For those unfamiliar, Seattle may seem like a rather random place to host the most anticipated volleyball competition of the year, but after the 2013 NCAA Women’s Volleyball National Championship and the corresponding annual AVCA Convention, most would agree it made an excellent fit for volleyball fans, players, and coaches (and magazine staffs!) from around the country. Washington-area volleyball fans came out strong, selling out the arena for both the semis and final.
But beyond the volleyball-atmosphere in the arena, Seattle proved to be a great pick because of all the other attractions and entertainment it had to offer.
Our group of volley-travelers began their Seattle adventure at the Belltown Inn. We got lucky, paying only $75 a night because we booked our room during a 48-hour online sale, but even without the special, the Belltown’s main attraction is it’s affordability. Rooms start at $89 a night and include a kitchenette with refrigerator and microwave. The Belltown slogan, “Walk to everything” is no lie. We strolled down to Pike Place Market, the Space Needle, and all around downtown in minutes. A no-frills kind of group, we recommend the Belltown as a clean, friendly stop for travelers looking to spend their funds on some of the delicious culinary options Seattle has to offer, instead of on a fancy hotel room. Something to note though, the wifi in the Belltown, which costs $5 to set up in your room, is highly unreliable, making conducting business rather challenging. However, when we called down to the front desk for help, they gave us an Ethernet cord to use and immediately removed the wifi charge, so at least customer service was excellent.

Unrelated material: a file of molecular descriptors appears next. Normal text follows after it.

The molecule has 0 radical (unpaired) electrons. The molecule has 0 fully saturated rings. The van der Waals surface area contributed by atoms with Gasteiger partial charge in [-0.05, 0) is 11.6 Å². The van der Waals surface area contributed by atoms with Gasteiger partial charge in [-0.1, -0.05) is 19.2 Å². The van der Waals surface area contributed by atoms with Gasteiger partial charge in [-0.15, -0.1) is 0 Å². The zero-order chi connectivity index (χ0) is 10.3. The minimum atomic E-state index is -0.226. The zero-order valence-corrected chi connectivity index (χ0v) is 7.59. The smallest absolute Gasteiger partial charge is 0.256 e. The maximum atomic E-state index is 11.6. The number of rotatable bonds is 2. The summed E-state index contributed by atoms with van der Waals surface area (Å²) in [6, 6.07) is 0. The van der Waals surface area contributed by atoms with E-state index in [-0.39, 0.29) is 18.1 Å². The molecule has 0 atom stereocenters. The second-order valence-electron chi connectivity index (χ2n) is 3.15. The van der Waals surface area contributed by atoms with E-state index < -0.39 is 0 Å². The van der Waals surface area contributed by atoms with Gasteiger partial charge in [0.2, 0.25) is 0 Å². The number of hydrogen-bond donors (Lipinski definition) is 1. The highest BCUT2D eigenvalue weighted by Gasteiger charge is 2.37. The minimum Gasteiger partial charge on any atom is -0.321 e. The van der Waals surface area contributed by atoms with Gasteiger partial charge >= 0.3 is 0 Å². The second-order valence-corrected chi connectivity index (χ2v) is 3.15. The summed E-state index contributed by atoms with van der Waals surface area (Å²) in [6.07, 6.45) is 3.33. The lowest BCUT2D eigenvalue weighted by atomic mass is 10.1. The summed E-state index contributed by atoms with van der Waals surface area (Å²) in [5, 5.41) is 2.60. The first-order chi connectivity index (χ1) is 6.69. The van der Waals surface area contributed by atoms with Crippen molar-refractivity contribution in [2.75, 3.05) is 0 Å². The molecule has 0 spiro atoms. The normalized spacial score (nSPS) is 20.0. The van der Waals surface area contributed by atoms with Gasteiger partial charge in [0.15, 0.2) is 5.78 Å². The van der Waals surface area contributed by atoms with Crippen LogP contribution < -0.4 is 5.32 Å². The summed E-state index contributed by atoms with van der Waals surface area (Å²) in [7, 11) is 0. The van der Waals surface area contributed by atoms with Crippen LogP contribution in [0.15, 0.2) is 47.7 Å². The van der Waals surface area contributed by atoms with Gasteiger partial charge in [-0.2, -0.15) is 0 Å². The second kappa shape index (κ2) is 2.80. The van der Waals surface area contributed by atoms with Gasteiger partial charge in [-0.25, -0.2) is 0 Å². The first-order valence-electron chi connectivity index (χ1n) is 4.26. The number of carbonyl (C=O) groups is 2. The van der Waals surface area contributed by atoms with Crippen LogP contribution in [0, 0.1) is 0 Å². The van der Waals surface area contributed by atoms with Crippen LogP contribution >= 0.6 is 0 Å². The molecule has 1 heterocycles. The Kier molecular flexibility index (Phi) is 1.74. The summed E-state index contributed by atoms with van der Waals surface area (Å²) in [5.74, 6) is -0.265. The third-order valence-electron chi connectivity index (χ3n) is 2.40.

Later in the trip, to be closer to the volleyball action in KeyArena and at the Washington State Convention Center, we made the Seattle Westin our new VBM headquarters. In general, it was a standard downtown hotel experience, however, we experienced a few nice surprises. On our bathroom window, a sign declared that for only $5 you could rent a set of New Balance workout gear and shoes. We cursed our choice to take up precious space in our luggage with our own workout gear, but good to know for the future. The Westin also rewarded guests for choosing not to have their linens changed with a $5 credit to be used in the hotel’s bar or restaurant each night that you choose to forgo the service.
To journey from the Westin to KeyArena—located in Seattle Center along with the Space Needle, Seattle Children’s Museum, theaters, sculptures, and gardens—we hopped on the Monorail, an elevated public transit train built for the 1962 World’s Fair. The Monorail has only two stops, conveniently one right near the Westin and the other a quick walk to KeyArena.
Speaking of the Space Needle, no Seattle visit would be complete without a trip to the top. We lucked out, getting one fairly clear day in late December where we could experience the full 360 degree view–Mt. Rainer, the Seattle skyline, and Olympia National Park across the sound. Well worth our $19 admission fee.